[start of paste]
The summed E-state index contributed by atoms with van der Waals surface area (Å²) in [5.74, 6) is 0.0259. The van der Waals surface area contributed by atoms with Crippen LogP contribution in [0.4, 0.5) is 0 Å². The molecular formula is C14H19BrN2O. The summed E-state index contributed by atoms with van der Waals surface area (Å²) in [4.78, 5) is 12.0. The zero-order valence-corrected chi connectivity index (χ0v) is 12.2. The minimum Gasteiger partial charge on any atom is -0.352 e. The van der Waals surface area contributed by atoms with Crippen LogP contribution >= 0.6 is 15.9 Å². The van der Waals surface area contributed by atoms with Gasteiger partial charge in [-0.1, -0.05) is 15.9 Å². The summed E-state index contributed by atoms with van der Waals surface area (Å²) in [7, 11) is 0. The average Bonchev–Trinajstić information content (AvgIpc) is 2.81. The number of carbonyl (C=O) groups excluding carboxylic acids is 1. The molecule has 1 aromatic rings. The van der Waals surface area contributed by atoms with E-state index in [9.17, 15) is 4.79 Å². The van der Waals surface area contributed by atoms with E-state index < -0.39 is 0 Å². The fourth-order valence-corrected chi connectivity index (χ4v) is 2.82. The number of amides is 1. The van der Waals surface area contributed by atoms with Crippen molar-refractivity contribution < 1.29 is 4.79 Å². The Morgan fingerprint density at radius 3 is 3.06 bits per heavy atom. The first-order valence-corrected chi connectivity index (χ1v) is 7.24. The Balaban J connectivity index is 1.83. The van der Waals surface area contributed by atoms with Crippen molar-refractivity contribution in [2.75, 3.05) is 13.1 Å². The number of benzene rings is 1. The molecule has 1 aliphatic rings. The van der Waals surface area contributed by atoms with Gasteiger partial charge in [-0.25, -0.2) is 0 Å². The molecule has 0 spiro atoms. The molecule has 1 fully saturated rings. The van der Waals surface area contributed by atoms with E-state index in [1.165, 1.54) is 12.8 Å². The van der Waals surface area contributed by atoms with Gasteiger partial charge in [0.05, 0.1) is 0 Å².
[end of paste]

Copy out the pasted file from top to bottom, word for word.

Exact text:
The summed E-state index contributed by atoms with van der Waals surface area (Å²) in [5.74, 6) is 0.0259. The van der Waals surface area contributed by atoms with Crippen LogP contribution in [0.4, 0.5) is 0 Å². The molecular formula is C14H19BrN2O. The summed E-state index contributed by atoms with van der Waals surface area (Å²) in [4.78, 5) is 12.0. The zero-order valence-corrected chi connectivity index (χ0v) is 12.2. The minimum Gasteiger partial charge on any atom is -0.352 e. The van der Waals surface area contributed by atoms with Crippen LogP contribution >= 0.6 is 15.9 Å². The van der Waals surface area contributed by atoms with Gasteiger partial charge in [-0.1, -0.05) is 15.9 Å². The summed E-state index contributed by atoms with van der Waals surface area (Å²) in [7, 11) is 0. The average Bonchev–Trinajstić information content (AvgIpc) is 2.81. The number of carbonyl (C=O) groups excluding carboxylic acids is 1. The molecule has 1 aromatic rings. The van der Waals surface area contributed by atoms with E-state index in [9.17, 15) is 4.79 Å². The van der Waals surface area contributed by atoms with E-state index < -0.39 is 0 Å². The fourth-order valence-corrected chi connectivity index (χ4v) is 2.82. The number of amides is 1. The van der Waals surface area contributed by atoms with Crippen molar-refractivity contribution < 1.29 is 4.79 Å². The Morgan fingerprint density at radius 3 is 3.06 bits per heavy atom. The first-order valence-corrected chi connectivity index (χ1v) is 7.24. The Balaban J connectivity index is 1.83. The van der Waals surface area contributed by atoms with Crippen molar-refractivity contribution in [2.75, 3.05) is 13.1 Å². The number of benzene rings is 1. The molecule has 1 aliphatic rings. The van der Waals surface area contributed by atoms with Gasteiger partial charge in [-0.25, -0.2) is 0 Å². The molecule has 0 spiro atoms. The molecule has 1 fully saturated rings. The van der Waals surface area contributed by atoms with E-state index in [1.165, 1.54) is 12.8 Å². The van der Waals surface area contributed by atoms with Gasteiger partial charge in [0.05, 0.1) is 0 Å².